Quebec officials warn of possible dam failure on Rouge River –

Quebec officials warn of possible dam failure on Rouge River -
Ottawa declares state of emergency as water keeps rising
MONTREAL — Quebec public security officials called for the immediate evacuation of an area along the Rouge River west of Montreal on Thursday because of the risk a hydro dam could fail.

Simon Racicot, director of production and maintenance with Hydro-Quebec, told reporters the dam at Chute Bell was built to withstand what he called a millennial flood.

Making things worse is a special weather statement issued by Environment Canada for much of the nation’s capital calling for “significant rainfall” on Friday. The national weather watcher says rain, heavy at times, will move into the area Thursday night and and continue into Friday evening. Total rainfall amounts of 20 to 35 millimetres are forecast to fall by Saturday morning.

"That means a flood that happens every 1,000 years," Racicot said. Hydro workers discovered earlier in the day the millennial level of water had been reached.

"We are confident that the structure is solid," Racicot said. "But the protocols force us to warn people of the danger. We are entering into an unknown zone right now — completely unknown."

In Ottawa, Anthony Di Monte, the general manager of emergency and protective services, provided a brief update to council Wednesday, saying it’s hard to predict when the river will peak because it largely depends on the amount of rainfall and snow melt upriver. The peak could happen Sunday or Monday, he said, but it’s difficult to be accurate.

The largely rural section of river affected is in Quebecs Lower Laurentians region, about 140 kilometres west of Montreal, stretching about 18 kilometres south to the Ottawa River.

For the Lake Coulonge to Lac Deschênes stretch, levels will continue to increase, with major flood levels exceeded for the first time on Wednesday. From Ottawa and Gatineau down to Hawkesbury, water levels are expected to be stable, then rise rapidly later in the week. Peak levels similar to those observed in May 2017 are possible in all locations.

Public Security Minister Genevieve Guilbault told reporters Thursday evening the provinces hydro utility is confident the dam can hold back its current water reservoir and is structurally sound.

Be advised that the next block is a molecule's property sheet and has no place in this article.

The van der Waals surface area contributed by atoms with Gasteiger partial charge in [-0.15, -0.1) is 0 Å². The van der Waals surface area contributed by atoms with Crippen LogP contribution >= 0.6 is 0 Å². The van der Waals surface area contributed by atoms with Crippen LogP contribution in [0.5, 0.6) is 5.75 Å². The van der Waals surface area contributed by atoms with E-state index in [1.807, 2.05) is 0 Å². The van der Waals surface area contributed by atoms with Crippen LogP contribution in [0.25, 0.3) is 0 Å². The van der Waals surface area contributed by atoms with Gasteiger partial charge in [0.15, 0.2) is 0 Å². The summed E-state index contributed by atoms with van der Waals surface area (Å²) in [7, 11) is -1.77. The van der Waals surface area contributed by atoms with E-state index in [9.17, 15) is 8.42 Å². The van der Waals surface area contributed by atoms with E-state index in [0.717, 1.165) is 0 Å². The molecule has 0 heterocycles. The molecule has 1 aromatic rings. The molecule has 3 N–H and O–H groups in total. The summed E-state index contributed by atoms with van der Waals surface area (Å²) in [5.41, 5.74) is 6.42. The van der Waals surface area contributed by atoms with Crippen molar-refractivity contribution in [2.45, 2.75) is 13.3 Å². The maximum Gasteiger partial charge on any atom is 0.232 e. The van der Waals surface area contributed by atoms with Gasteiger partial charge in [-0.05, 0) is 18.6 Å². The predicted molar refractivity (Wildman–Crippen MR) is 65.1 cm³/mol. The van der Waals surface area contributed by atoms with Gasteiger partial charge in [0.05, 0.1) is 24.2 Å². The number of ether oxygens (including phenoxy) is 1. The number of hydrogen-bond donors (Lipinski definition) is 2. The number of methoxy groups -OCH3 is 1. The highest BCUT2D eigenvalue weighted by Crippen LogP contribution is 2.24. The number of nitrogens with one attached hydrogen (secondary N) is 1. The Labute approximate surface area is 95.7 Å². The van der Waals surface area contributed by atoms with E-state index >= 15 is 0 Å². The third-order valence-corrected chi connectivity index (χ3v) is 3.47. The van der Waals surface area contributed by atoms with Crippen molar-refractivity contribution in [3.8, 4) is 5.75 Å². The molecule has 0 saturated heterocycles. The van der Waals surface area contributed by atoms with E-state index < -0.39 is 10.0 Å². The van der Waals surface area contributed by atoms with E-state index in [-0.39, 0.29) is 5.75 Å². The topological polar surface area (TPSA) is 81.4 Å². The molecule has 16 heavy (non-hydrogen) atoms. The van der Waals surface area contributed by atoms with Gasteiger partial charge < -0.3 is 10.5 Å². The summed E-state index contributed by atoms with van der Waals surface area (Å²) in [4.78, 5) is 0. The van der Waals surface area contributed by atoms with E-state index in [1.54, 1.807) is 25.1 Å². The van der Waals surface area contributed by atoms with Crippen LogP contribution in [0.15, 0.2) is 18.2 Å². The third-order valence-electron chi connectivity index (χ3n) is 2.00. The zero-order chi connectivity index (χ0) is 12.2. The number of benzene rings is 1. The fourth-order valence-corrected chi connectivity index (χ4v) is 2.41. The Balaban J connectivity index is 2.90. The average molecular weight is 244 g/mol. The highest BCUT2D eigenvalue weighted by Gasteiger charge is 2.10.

“Yes, we expect a second peak,” Michael Sarich, senior water resources engineer with the Ottawa River Regulation Planning Board, said in an interview Tuesday. “But unfortunately we can’t predict what that will look like. We know we have a lot of snow in the northern regions and it’s just beginning to melt.

"But we are expecting more rain over the coming hours and days, so the water levels of the Rouge River can rise," she said in Montreal.

In the organization’s latest update regarding water levels throughout the region, it maintained that increasing snowmelt runoff and the significant rainfall forecast in the northern and central portions of the basin are expected to cause additional increases in flows and levels on the Ottawa River over the next few days.

Guilbault said there are 23 residences and 38 cottages in the evacuation zone along the river. Quebec provincial police tweeted they were helping about 250 people get clear of the affected area as a preventive measure.

“I can say with certainty that the flooding situation has changed almost in a blink of an eye,” Kanellakos said. “The number of requests for help is increasing and the flooding threat is imminent. We are reaching our capacity in terms of enabling to deal with the service requests from our residents.”

Hydro-Quebec said through social media that if the dam breaks, the water flow would have minimal impact on locations downstream once it joined with the Ottawa River.

The dam failure alert was to be maintained until 11:45 p.m. Thursday, according to the Quebec public security website.

Residents who need help on their properties to prepare for the expected flooding are asked to call 211 or phone 1-877-761-9076 to get in touch Team Rubicon Canada and Ottawa Volunteer Search and Rescue (OVSAR). Both organizations are prepared to to help residents prepare sandbag walls or to help with cleanup.

Quebec Premier Francois Legault tweeted that those at risk had been advised and provincial authorities are keeping close tabs on the situation.

In the town of Saint-André-Avellin, Sylvain Meloche normally lives about 25 metres from the water’s edge, but the water is now lapping at his home. He has put out about 100 sandbags along the low-lying side of the property, nearest the river, and was moving around in a canoe Wednesday.

The warning comes as many parts of Quebec have been hit by flooding. Officials say the flood risk remains high because of a combination of precipitation in the forecast and melting snow to the north.

Earlier on Thursday, Guilbault toured the Lachute area, northwest of Montreal, where flood waters on the Riviere du Nord have risen in recent days.

“Some of the resources we are promoting is how to deal with stressful events,” Etches said. “People in a middle of a crisis are working and actively problem-solving, but once they get past that there’s a huge period of recovery and people need support through that.”